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MANILA, Philippines - A Pasay court's decision allowing former President Gloria Macapagal Arroyo to post bail in connection with an electoral sabotage case stems from a general weakness in the evidence presented against her. This was the quickly emerging consensus among senators, politicians, and government itself, on Wednesday, as Arroyo posted a P1-million bail to secure her temporary freedom.
As bail was granted, the Veterans Memorial Medical Center on Wednesday also released discharge papers for Ms. Arroyo, effectively allowing her to go home from the hospital where she has been under house arrest since last summer.
Arroyo walked out of the hospital and boarded a van on her way home. Her daughter, Luli Arroyo, said they were not expecting the grant of bail, but were prepared to move out of the VMMC. She said her mother will likely stay in the family home in the gated La Vista Subdivision, in Quezon City, as she had been longing to spend time with her grandchildren.
Sen. Aquilino "Koko" Pimentel III, who was a victim of the widespread poll fraud in 2007, was not surprised by the decision of Pasay City Regional Trial Court Judge Jesus Mupas to grant Arroyo's motion for bail in connection with her electoral sabotage case.
Pimentel is convinced that the evidence presented against the current Pampanga representative is weak. Under the law, electoral sabotage is a non-bailable crime if the evidence against the accused is strong.
"Since there was only one witness against her, an alleged eyewitness, then the grant of bail means that the judge isn’t convinced that the evidence against Arroyo was strong," Pimentel said.
Pimentel, who was proclaimed senator last year after winning his electoral protest against rival Juan Miguel "Migz" Zubiri, said he respected Mupas' decision. "It's a good sign that the judicial processes are working in our country."
Malacañang itself acknowledged that the evidence against former President Gloria Arroyo may have been weak.
"These things happen," presidential spokesman Edwin Lacierda said. "When a case is filed before the courts, of course, there’s always a 50-50 chance that it (bail petition) would be granted or would not be granted. So when we heard today that the court granted the petition for bail, (we can only) recognize that it happened and move on."
Lacierda said the position of Malacañang to respect the approval of Arroyo's bail petition shows the executive branch respects the independence of the judiciary.
"Whatever the decision of the court is, we recognize because it was a court which had ample jurisdiction to hear the case," Lacierda added.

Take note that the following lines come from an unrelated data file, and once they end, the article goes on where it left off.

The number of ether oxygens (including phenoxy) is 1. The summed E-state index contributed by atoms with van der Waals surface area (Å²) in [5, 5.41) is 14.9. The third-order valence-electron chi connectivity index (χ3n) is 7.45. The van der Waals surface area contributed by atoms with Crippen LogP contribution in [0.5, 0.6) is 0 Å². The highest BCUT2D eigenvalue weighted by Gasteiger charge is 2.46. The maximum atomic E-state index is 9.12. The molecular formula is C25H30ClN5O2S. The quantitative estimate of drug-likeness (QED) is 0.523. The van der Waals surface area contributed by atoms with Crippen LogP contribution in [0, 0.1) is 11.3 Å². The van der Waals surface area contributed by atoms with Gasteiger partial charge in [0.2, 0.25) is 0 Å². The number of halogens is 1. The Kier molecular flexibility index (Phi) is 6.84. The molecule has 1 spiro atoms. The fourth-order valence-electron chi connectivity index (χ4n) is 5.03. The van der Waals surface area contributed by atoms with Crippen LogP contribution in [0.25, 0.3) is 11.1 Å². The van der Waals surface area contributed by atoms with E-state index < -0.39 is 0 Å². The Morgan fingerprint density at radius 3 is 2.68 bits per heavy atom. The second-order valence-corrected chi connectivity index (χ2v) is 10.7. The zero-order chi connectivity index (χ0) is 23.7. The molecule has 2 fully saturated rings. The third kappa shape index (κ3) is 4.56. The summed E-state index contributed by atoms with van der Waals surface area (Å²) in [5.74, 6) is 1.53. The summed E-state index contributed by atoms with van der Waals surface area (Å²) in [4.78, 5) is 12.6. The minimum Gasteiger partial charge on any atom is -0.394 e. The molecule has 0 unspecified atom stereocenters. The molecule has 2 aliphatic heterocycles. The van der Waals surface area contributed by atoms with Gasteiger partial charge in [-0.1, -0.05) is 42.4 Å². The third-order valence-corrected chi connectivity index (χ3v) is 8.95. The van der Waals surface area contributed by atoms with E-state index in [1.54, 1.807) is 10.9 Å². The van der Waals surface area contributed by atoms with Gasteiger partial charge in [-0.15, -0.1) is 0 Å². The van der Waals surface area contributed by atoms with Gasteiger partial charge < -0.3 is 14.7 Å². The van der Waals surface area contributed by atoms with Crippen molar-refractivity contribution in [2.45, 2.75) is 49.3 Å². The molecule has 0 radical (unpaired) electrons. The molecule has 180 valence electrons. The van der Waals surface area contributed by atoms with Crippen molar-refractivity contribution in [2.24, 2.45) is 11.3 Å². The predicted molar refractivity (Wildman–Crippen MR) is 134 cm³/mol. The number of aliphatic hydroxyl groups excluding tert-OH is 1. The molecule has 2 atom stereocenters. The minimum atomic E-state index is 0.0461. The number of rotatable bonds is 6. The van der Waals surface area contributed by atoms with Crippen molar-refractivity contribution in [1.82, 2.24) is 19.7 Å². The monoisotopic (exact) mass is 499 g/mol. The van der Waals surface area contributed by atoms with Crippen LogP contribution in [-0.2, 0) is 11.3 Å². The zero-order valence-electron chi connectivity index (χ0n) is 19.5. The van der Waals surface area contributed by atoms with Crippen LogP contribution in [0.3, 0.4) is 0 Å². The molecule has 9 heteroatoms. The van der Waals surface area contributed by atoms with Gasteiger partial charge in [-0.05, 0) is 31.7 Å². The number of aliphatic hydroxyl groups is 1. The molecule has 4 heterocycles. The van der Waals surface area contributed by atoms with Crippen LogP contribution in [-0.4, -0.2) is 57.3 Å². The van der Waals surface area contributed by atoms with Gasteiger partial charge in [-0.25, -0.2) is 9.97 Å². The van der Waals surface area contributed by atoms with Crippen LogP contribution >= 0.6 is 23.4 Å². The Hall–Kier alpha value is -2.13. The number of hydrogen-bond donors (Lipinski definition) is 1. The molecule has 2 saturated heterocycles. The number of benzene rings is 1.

Last June 14, former Maguindanao provincial administrator Norie Unas, the star witness in the case, offered testimony against Arroyo. Unas, the only one so far who was able to link Arroyo to the poll fraud, was the 11th witness against the Pampanga representative, according to the Commission on Elections (Comelec), which filed the electoral sabotage case against the former chief executive.
Unas, the provincial administrator during the 2004 and 2007 elections and a close adviser to Andal Ampatuan Sr., said Arroyo had instructed the governor to ensure a 12-0 victory for the administration's 2007 senatorial candidates.
According to Unas, he accompanied Ampatuan to Malacañang for a dinner meeting with Arroyo a few days before the 2007 polls.
"When the President was about to exit from the hall as she was shaking hands with several participants, the President signaled Datu Andal to a cormer and I heard the President told Datu Andal, "Dapat 12-0 sa Maguindanao, kahit pa ayusin o palitan n'yo ang resulta," to which the Governor answered, "Opo, Ma'am."
["It should be 12-0 in Maguindanao even if it means that you need to fix or change the result," to which the Governor answered, "Yes, Ma'am."]
It was the second time during the same dinner meeting that Arroyo talked about the 12-0 victory for her candidates, according to Unas.
The first time Arroyo mentioned about it was when the then president was about to finish her speech. But there was no instruction to rig the results of the polls the first time she mentioned about the need for a 12-0 sweep.
Unas said that toward the end of Arroyo's speech, she strongly urged and directed all leaders present in the meeting to ensure a 12-0 victory for Team Unity senatorial bets.
"I remembered that towards the end of President Arroyo's speech, when she said: "Dapat 12-0 kayo sa inyong mga probinsiya, kailangan 12-0..."
Arroyo's camp dismissed Unas' testimony as hearsay.
"Does a person who said 'I overheard' have credibility? How close was he? He was just a foot away. That's not overhearing. Overhearing means that you are quite a distant far and you did not know who uttered the word," Arroyo's legal spokesperson Raul Lambino said.
The Comelec was supposed to present other witnesses against Arroyo, among them, Russam Mabang, former election officer of Pandag, Maguindanao, who was supposed to affirm that there was conspiracy in the alleged rigging of poll results in 2007.
However, Mabang backed out as a witness against the former president last month.
Earlier, Mabang claimed that that he had encoded tampered election documents submitted to former Maguindanao elections supervisor Lintang Bedol. - with Karl John C. Reyes